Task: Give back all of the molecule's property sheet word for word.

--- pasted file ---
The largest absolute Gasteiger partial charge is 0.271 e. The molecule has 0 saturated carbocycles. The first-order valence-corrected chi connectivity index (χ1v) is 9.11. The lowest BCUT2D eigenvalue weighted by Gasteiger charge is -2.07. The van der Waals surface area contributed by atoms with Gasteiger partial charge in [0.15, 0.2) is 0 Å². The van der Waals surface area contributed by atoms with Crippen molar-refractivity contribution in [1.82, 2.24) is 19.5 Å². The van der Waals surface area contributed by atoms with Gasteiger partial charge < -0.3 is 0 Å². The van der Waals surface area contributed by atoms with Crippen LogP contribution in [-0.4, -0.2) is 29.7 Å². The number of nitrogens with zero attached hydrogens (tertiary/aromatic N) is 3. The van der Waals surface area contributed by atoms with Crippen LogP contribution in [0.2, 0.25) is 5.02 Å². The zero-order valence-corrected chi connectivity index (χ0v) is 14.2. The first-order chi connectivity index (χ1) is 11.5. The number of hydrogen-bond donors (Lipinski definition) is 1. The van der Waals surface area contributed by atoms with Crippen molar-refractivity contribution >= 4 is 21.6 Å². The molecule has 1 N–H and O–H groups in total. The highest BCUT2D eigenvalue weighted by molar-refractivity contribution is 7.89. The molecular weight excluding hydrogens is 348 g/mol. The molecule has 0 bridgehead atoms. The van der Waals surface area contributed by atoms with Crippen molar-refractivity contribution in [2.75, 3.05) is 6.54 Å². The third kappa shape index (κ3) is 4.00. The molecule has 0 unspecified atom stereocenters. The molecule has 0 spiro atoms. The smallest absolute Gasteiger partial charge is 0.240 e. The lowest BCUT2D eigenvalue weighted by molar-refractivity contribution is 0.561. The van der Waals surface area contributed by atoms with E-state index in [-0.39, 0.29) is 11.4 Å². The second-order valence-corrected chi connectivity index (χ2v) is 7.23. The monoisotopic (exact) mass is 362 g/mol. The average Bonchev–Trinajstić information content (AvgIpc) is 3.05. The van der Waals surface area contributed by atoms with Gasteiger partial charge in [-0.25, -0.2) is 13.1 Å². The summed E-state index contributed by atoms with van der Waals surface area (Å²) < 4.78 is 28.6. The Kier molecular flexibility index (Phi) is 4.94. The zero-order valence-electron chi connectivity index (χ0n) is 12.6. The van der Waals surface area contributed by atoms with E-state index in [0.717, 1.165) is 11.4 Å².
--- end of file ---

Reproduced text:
The largest absolute Gasteiger partial charge is 0.271 e. The molecule has 0 saturated carbocycles. The first-order valence-corrected chi connectivity index (χ1v) is 9.11. The lowest BCUT2D eigenvalue weighted by Gasteiger charge is -2.07. The van der Waals surface area contributed by atoms with Gasteiger partial charge in [0.15, 0.2) is 0 Å². The van der Waals surface area contributed by atoms with Crippen molar-refractivity contribution in [1.82, 2.24) is 19.5 Å². The van der Waals surface area contributed by atoms with Gasteiger partial charge < -0.3 is 0 Å². The van der Waals surface area contributed by atoms with Crippen LogP contribution in [-0.4, -0.2) is 29.7 Å². The number of nitrogens with zero attached hydrogens (tertiary/aromatic N) is 3. The van der Waals surface area contributed by atoms with Crippen LogP contribution in [0.2, 0.25) is 5.02 Å². The zero-order valence-corrected chi connectivity index (χ0v) is 14.2. The first-order chi connectivity index (χ1) is 11.5. The number of hydrogen-bond donors (Lipinski definition) is 1. The van der Waals surface area contributed by atoms with Crippen molar-refractivity contribution >= 4 is 21.6 Å². The molecule has 1 N–H and O–H groups in total. The highest BCUT2D eigenvalue weighted by molar-refractivity contribution is 7.89. The molecular weight excluding hydrogens is 348 g/mol. The molecule has 0 bridgehead atoms. The van der Waals surface area contributed by atoms with Crippen molar-refractivity contribution in [2.75, 3.05) is 6.54 Å². The third kappa shape index (κ3) is 4.00. The molecule has 0 unspecified atom stereocenters. The molecule has 0 spiro atoms. The smallest absolute Gasteiger partial charge is 0.240 e. The lowest BCUT2D eigenvalue weighted by molar-refractivity contribution is 0.561. The van der Waals surface area contributed by atoms with E-state index in [-0.39, 0.29) is 11.4 Å². The second-order valence-corrected chi connectivity index (χ2v) is 7.23. The monoisotopic (exact) mass is 362 g/mol. The average Bonchev–Trinajstić information content (AvgIpc) is 3.05. The van der Waals surface area contributed by atoms with Gasteiger partial charge in [-0.25, -0.2) is 13.1 Å². The summed E-state index contributed by atoms with van der Waals surface area (Å²) < 4.78 is 28.6. The Kier molecular flexibility index (Phi) is 4.94. The zero-order valence-electron chi connectivity index (χ0n) is 12.6. The van der Waals surface area contributed by atoms with E-state index in [0.717, 1.165) is 11.4 Å².